In some sense, it is a difficult thing for God to speak to human beings.
It seems that God has a hard time with it. Perhaps it is uncomfortable to imagine a God who stammers and falters, who hesitates in search of the right word and at times seems to give up speaking altogether—at least for a while. But should we be surprised? This God, Israel’s God, Jesus’s God, has always refused to stand far off, making studied pronouncements from a position of detachment or neutrality. Instead, it has long been God’s habit—even before the incarnation of Jesus—to break into the world, speaking from inside all the ambiguities and frailties of our fractured condition. What does this mean for the way gender is being imagined in the text?
 The LORD goes forth like a mighty man,
like a man of war he stirs up his fury;
he cries out, he shouts aloud,
he shows himself mighty against his foes.
 For a long time I have held my peace,
I have kept still and restrained myself;
now I will cry out like a woman in travail [or labor],
I will gasp and pant.
God presents godself as the mighty man of war and as the gasping woman in labor. It is no small thing to find God speaking to us through both masculine and feminine images. And yet, we should ask: what sort of masculinity and femininity is envisioned? Where did it come from? It seems clear that the gendered images through which God speaks are by no means images of men and women at their best, at peace, fulfilling the purpose for which God created them. Instead, the thing we call ‘gender’ comes into view here already in relation to the deeply fractured, cataclysmic world around it. Gender appears already in relation to the horrors of war, and to the pain and danger the Torah had said would haunt Eve’s childbearing.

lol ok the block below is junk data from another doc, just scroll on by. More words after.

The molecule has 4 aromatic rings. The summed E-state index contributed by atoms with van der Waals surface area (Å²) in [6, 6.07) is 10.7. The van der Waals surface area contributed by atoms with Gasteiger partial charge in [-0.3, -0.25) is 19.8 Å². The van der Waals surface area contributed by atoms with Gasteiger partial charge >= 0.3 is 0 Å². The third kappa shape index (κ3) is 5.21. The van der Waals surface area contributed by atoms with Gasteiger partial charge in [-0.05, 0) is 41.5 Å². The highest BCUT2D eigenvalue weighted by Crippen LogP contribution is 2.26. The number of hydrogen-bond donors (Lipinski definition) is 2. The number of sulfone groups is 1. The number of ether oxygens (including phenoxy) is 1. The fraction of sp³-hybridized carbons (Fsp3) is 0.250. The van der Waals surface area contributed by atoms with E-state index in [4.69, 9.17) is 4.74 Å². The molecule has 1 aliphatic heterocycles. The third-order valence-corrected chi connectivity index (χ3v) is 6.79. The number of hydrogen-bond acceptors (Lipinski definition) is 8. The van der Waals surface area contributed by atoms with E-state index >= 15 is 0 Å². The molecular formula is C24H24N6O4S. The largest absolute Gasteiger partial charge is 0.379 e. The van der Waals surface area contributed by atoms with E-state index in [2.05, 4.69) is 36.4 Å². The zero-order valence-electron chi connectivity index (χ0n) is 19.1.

God’s voice emerges in the midst of an ancient world of empire, in which men are most useful for their ability to fight wars. Women are most useful for their ability to bear children. Manliness is valued as physical strength. Womanliness is valued as motherhood. What I’m getting at is this: when God speaks judgment upon the empire, God borrows the assumptions of the judged world which that empire has produced. A world which charges men with the duty of killing bodies, and women with the duty of replacing them with new bodies. The point, needless to say, is not to suggest any sort of equivalence between killing and bearing children. Nor is it to undermine the importance of the metaphor of God as the mother of Israel. Instead here I am simply asking: Is there not more to the man than physical strength? More to the woman than motherhood? Moreover, many men are not strong; many women are not mothers. Maybe all these ambiguities get at why speaking to human beings is hard for God. So that we can get it, God speaks from within the world we know, the world we have broken—empires, wars, fixed gender roles, and all. But this is not all God says to us in this passage, and therefore, it is not all we must say about God. There is a third thing about these words from Isaiah 42 which says something true about God, the world and us.
In verse 16, God says: “I will lead the blind
in a way that they know not,
in paths that they have not known
I will guide them.”
Notice the way the encounter with God shifts. Before this, God has been crying out, gasping, and shouting. Yet, you do not lead blind beggars by shouting instructions, but by holding their hands. The encounter moves beyond speech, to touch.
This is the 3rd thing to say—At the limits of speech, we are invited to touch. God leads the blind by holding their hands. God does not tell them where to go, but walks with them from the darkness into the light, from rough places into level ground. To touch demands ongoing, long-term presence in a way that speech alone does not. Touch calls forth relationship, being-with-one-another, communion. To touch is to live where your body reaches its limit at the body of another. It is the simultaneous refusal either to withdraw from or transgress the limit. To touch is to live in a space beyond alienation and beyond violence, which after all are two sides of the same coin.